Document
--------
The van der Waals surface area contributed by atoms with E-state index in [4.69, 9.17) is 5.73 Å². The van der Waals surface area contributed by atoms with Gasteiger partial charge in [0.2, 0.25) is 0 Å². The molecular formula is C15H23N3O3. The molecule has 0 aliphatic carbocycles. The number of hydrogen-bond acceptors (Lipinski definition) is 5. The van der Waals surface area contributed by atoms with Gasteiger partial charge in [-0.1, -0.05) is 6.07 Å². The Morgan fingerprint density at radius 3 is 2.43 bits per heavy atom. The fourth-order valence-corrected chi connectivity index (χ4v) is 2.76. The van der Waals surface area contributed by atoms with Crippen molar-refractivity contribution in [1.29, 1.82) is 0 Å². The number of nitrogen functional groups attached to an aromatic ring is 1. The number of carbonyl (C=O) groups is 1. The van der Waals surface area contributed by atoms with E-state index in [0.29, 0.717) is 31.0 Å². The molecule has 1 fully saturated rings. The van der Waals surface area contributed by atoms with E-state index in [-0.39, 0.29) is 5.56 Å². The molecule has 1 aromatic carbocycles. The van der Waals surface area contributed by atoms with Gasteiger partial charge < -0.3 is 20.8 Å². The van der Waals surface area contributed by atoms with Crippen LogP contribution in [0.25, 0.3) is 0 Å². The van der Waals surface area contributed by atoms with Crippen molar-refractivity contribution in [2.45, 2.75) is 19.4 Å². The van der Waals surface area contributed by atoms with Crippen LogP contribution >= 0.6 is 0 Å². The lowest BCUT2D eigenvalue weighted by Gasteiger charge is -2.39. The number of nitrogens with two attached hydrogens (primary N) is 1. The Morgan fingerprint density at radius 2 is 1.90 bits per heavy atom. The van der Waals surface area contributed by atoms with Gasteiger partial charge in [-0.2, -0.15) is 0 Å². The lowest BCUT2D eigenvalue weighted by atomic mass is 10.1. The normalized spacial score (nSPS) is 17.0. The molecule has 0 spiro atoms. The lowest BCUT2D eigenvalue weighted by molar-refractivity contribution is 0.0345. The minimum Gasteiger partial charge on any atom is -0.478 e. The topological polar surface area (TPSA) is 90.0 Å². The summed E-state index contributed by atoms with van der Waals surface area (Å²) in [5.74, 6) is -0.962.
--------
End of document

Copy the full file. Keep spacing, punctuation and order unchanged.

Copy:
The van der Waals surface area contributed by atoms with E-state index in [4.69, 9.17) is 5.73 Å². The van der Waals surface area contributed by atoms with Gasteiger partial charge in [0.2, 0.25) is 0 Å². The molecular formula is C15H23N3O3. The molecule has 0 aliphatic carbocycles. The number of hydrogen-bond acceptors (Lipinski definition) is 5. The van der Waals surface area contributed by atoms with Gasteiger partial charge in [-0.1, -0.05) is 6.07 Å². The Morgan fingerprint density at radius 3 is 2.43 bits per heavy atom. The fourth-order valence-corrected chi connectivity index (χ4v) is 2.76. The van der Waals surface area contributed by atoms with Crippen molar-refractivity contribution in [1.29, 1.82) is 0 Å². The number of nitrogen functional groups attached to an aromatic ring is 1. The number of carbonyl (C=O) groups is 1. The van der Waals surface area contributed by atoms with E-state index in [0.29, 0.717) is 31.0 Å². The molecule has 1 fully saturated rings. The van der Waals surface area contributed by atoms with E-state index in [-0.39, 0.29) is 5.56 Å². The molecule has 1 aromatic carbocycles. The van der Waals surface area contributed by atoms with Gasteiger partial charge < -0.3 is 20.8 Å². The van der Waals surface area contributed by atoms with Crippen LogP contribution in [0.25, 0.3) is 0 Å². The van der Waals surface area contributed by atoms with Crippen molar-refractivity contribution in [2.45, 2.75) is 19.4 Å². The van der Waals surface area contributed by atoms with Crippen LogP contribution >= 0.6 is 0 Å². The lowest BCUT2D eigenvalue weighted by Gasteiger charge is -2.39. The number of nitrogens with two attached hydrogens (primary N) is 1. The Morgan fingerprint density at radius 2 is 1.90 bits per heavy atom. The van der Waals surface area contributed by atoms with Gasteiger partial charge in [-0.2, -0.15) is 0 Å². The lowest BCUT2D eigenvalue weighted by atomic mass is 10.1. The normalized spacial score (nSPS) is 17.0. The molecule has 0 spiro atoms. The lowest BCUT2D eigenvalue weighted by molar-refractivity contribution is 0.0345. The minimum Gasteiger partial charge on any atom is -0.478 e. The topological polar surface area (TPSA) is 90.0 Å². The summed E-state index contributed by atoms with van der Waals surface area (Å²) in [5.74, 6) is -0.962.